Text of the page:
March 8 was International Women’s Day. Did you celebrate?

Originating early in the 20th century and recognized by the United Nations in 1975 during International Women’s Year, March 8 is now an official holiday in some countries, though not in ours. In fact, you may not have known it exists.

I’m guilty, too. I’ve been aware of International Women’s Day for a long time — having skin in the game, as they say — but Wikipedia tells me that there’s also an International Men’s Day, on November 19. It too exists at least in part to promote better lives for men and women through gender equality.

Gender equality. Meaning, as the Equal Rights Amendment puts it, equality of rights. In its most recently proposed form, the Equal Rights Amendment reads, “Equality of rights under the law shall not be denied or abridged by the United States or any State on account of sex.”

Of course, the Equal Rights Amendment has not passed. It came close. Then five states of the three-quarters necessary to approve what two-thirds of Congress had approved began to have second thoughts and rescinded their approval.

So how are we all doing in 2019? What do we have to celebrate? All those women dressed in white at the State of the Union address, for starters. There are 102 of them in the House of Representatives now, the largest number ever. That’s 23.4 percent, not 50 percent, but it’s encouraging. The U.S. is 62nd in the ranking of equal rights for men and women in the workplace. Only six countries, according to the World Bank — Belgium, Denmark, France, Latvia, Luxembourg, and Sweden — have achieved that kind of equality. Overall, as rated by the World Economic Forum, Iceland is the most equal country in the world. We came in at 51st, between Mexico and Peru.

What does it mean to want equality?

June Jordan, in “Poem About My Rights” — shared by the Poetry Foundation on International Women’s Day — puts it this way: “suppose it was not here in the city but down on the beach/or far into the woods and I wanted to go there by myself thinking about God/or thinking about children or thinking about the world/all of it disclosed by the stars and the silence: I could not go and I could not think and I could not/stay there/alone/as I need to be/ alone because I can’t do what I want to do with my/own/body.”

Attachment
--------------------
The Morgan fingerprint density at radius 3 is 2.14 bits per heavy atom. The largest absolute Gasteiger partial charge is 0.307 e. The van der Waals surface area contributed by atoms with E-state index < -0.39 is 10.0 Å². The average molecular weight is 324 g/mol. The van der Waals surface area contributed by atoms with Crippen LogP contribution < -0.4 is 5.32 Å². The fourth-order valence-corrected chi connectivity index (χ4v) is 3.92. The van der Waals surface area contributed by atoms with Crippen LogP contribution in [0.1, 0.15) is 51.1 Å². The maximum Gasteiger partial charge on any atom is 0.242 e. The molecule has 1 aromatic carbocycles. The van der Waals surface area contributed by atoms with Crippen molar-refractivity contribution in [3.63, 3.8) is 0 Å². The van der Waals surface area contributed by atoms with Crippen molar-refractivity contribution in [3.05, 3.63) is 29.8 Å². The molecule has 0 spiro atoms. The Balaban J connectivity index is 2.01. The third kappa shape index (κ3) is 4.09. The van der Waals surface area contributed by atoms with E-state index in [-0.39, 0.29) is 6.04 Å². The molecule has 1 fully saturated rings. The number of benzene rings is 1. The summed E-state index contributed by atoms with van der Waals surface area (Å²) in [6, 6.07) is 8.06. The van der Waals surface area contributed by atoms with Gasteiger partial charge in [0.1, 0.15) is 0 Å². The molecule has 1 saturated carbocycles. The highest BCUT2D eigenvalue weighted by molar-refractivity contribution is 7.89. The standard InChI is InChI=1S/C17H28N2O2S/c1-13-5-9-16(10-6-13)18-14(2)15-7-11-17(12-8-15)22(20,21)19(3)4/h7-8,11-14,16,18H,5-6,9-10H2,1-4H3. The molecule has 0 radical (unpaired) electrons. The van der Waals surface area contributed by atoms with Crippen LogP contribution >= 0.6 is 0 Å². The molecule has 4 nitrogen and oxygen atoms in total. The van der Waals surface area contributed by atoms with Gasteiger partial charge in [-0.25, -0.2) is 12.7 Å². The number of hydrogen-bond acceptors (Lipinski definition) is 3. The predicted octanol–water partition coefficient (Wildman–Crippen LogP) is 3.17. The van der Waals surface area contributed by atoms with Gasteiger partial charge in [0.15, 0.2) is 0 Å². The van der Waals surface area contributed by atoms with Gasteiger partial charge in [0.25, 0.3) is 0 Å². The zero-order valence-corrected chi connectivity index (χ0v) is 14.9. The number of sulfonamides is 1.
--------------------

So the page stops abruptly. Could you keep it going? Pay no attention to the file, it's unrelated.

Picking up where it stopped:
Of course, Jordan is talking about race as well as gender. (The African-American writer Alice Walker said she was told, “Never be alone. Except, perhaps, in your own house.”)

Another poem people shared on March 8 was Ursula K. Le Guin’s “Werewomen.” “I want to go moonwalking / under it or on it I don’t care / I just want to go moonwalking / alone … what I want O what I want is to be not afraid. / Listen what I need is freedom.”

Let me be clear: These were brave women. Yes, some women do go walking, even backpacking, alone — I’ve done it myself — but awareness of the danger of what I was doing in my own body never left me.

Would passing the Equal Rights Amendment mean a woman could walk in the world without fear? Probably not, though that might be a gradual effect as attitudes change.

Maybe what equality really means is mutual respect.

And mutual respect is possible. The people of Harney County have shown us that as they work together to find ways to share public land. Respect for each other has been the key — respect for ranchers, for migrating birds, for birders and other recreational users as well the employees of federal agencies like the BLM and Department of Fish and Wildlife. Collaboration requires patience. But they keep talking until they find solutions that work best for everyone.

Next week’s First Draft Writers’ Series will feature Peter Walker, the University of Oregon geography professor whose field work took him to Harney County before, during, and after the takeover of the Malheur Wildlife Refuge. He’ll be sharing insights from his book “Sagebrush Collaboration: How Harney County Defeated the Takeover of the Malheur Wildlife Refuge” (OSU Press, 2018).

Now that’s something to celebrate. I hope you can come.


Bette Husted is a writer and a student of T’ai Chi and the natural world. She lives in Pendleton.

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